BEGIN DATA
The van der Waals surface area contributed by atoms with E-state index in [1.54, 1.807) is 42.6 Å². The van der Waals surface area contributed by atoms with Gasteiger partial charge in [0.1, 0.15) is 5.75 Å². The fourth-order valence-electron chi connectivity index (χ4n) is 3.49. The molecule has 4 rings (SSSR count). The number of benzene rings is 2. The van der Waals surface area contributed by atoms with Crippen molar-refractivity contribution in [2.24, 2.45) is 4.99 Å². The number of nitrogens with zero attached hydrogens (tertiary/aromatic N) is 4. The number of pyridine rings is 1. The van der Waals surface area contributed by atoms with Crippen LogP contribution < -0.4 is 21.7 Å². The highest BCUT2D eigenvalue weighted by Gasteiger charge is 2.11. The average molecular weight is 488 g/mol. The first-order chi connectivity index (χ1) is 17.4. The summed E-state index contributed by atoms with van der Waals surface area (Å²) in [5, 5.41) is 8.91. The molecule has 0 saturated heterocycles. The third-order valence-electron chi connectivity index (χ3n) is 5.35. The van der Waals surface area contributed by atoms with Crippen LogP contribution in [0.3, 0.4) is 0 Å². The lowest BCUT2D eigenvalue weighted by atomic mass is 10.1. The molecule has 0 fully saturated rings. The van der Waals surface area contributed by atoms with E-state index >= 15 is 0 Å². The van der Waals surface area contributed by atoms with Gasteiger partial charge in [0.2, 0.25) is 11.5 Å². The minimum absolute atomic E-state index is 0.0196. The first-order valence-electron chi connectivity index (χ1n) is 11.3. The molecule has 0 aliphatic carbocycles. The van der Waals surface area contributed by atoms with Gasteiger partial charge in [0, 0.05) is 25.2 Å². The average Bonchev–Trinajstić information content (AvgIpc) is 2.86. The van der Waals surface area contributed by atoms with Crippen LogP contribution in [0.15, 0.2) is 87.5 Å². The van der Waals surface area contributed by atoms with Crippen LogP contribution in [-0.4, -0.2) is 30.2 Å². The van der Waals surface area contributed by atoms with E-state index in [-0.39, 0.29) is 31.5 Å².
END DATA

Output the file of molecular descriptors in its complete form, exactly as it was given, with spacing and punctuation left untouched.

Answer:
The van der Waals surface area contributed by atoms with E-state index in [1.54, 1.807) is 42.6 Å². The van der Waals surface area contributed by atoms with Gasteiger partial charge in [0.1, 0.15) is 5.75 Å². The fourth-order valence-electron chi connectivity index (χ4n) is 3.49. The molecule has 4 rings (SSSR count). The number of benzene rings is 2. The van der Waals surface area contributed by atoms with Crippen molar-refractivity contribution in [2.24, 2.45) is 4.99 Å². The number of nitrogens with zero attached hydrogens (tertiary/aromatic N) is 4. The number of pyridine rings is 1. The van der Waals surface area contributed by atoms with Crippen LogP contribution < -0.4 is 21.7 Å². The highest BCUT2D eigenvalue weighted by Gasteiger charge is 2.11. The average molecular weight is 488 g/mol. The first-order chi connectivity index (χ1) is 17.4. The summed E-state index contributed by atoms with van der Waals surface area (Å²) in [5, 5.41) is 8.91. The molecule has 0 saturated heterocycles. The third-order valence-electron chi connectivity index (χ3n) is 5.35. The van der Waals surface area contributed by atoms with Crippen LogP contribution in [0.3, 0.4) is 0 Å². The lowest BCUT2D eigenvalue weighted by atomic mass is 10.1. The molecule has 0 fully saturated rings. The van der Waals surface area contributed by atoms with E-state index >= 15 is 0 Å². The van der Waals surface area contributed by atoms with Gasteiger partial charge in [0.2, 0.25) is 11.5 Å². The minimum absolute atomic E-state index is 0.0196. The first-order valence-electron chi connectivity index (χ1n) is 11.3. The molecule has 0 aliphatic carbocycles. The van der Waals surface area contributed by atoms with Gasteiger partial charge in [0, 0.05) is 25.2 Å². The average Bonchev–Trinajstić information content (AvgIpc) is 2.86. The van der Waals surface area contributed by atoms with Crippen LogP contribution in [0.15, 0.2) is 87.5 Å². The van der Waals surface area contributed by atoms with Crippen LogP contribution in [-0.4, -0.2) is 30.2 Å². The van der Waals surface area contributed by atoms with E-state index in [-0.39, 0.29) is 31.5 Å².